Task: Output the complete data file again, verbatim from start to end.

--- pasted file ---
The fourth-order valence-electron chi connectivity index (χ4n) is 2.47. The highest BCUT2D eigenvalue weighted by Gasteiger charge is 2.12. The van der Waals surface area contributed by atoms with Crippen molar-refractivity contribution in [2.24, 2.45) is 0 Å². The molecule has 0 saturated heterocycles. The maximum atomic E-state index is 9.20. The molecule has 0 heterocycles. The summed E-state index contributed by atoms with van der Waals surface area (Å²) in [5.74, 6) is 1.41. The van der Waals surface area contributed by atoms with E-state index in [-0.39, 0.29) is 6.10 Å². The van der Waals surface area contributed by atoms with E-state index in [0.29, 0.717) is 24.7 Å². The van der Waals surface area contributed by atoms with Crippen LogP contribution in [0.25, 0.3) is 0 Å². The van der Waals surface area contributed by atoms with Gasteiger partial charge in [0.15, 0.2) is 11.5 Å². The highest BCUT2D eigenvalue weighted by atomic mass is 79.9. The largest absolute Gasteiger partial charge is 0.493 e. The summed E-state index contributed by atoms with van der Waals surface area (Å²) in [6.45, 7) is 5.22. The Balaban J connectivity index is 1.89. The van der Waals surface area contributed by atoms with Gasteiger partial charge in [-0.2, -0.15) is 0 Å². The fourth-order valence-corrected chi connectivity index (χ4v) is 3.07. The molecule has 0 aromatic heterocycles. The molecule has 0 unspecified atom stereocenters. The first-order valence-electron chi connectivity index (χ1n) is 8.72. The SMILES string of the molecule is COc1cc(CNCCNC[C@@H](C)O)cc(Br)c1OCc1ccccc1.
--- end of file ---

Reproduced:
The fourth-order valence-electron chi connectivity index (χ4n) is 2.47. The highest BCUT2D eigenvalue weighted by Gasteiger charge is 2.12. The van der Waals surface area contributed by atoms with Crippen molar-refractivity contribution in [2.24, 2.45) is 0 Å². The molecule has 0 saturated heterocycles. The maximum atomic E-state index is 9.20. The molecule has 0 heterocycles. The summed E-state index contributed by atoms with van der Waals surface area (Å²) in [5.74, 6) is 1.41. The van der Waals surface area contributed by atoms with E-state index in [-0.39, 0.29) is 6.10 Å². The van der Waals surface area contributed by atoms with E-state index in [0.29, 0.717) is 24.7 Å². The van der Waals surface area contributed by atoms with Crippen LogP contribution in [0.25, 0.3) is 0 Å². The van der Waals surface area contributed by atoms with Gasteiger partial charge in [0.15, 0.2) is 11.5 Å². The highest BCUT2D eigenvalue weighted by atomic mass is 79.9. The largest absolute Gasteiger partial charge is 0.493 e. The summed E-state index contributed by atoms with van der Waals surface area (Å²) in [6.45, 7) is 5.22. The Balaban J connectivity index is 1.89. The van der Waals surface area contributed by atoms with Gasteiger partial charge in [-0.2, -0.15) is 0 Å². The fourth-order valence-corrected chi connectivity index (χ4v) is 3.07. The molecule has 0 aromatic heterocycles. The molecule has 0 unspecified atom stereocenters. The first-order valence-electron chi connectivity index (χ1n) is 8.72. The SMILES string of the molecule is COc1cc(CNCCNC[C@@H](C)O)cc(Br)c1OCc1ccccc1.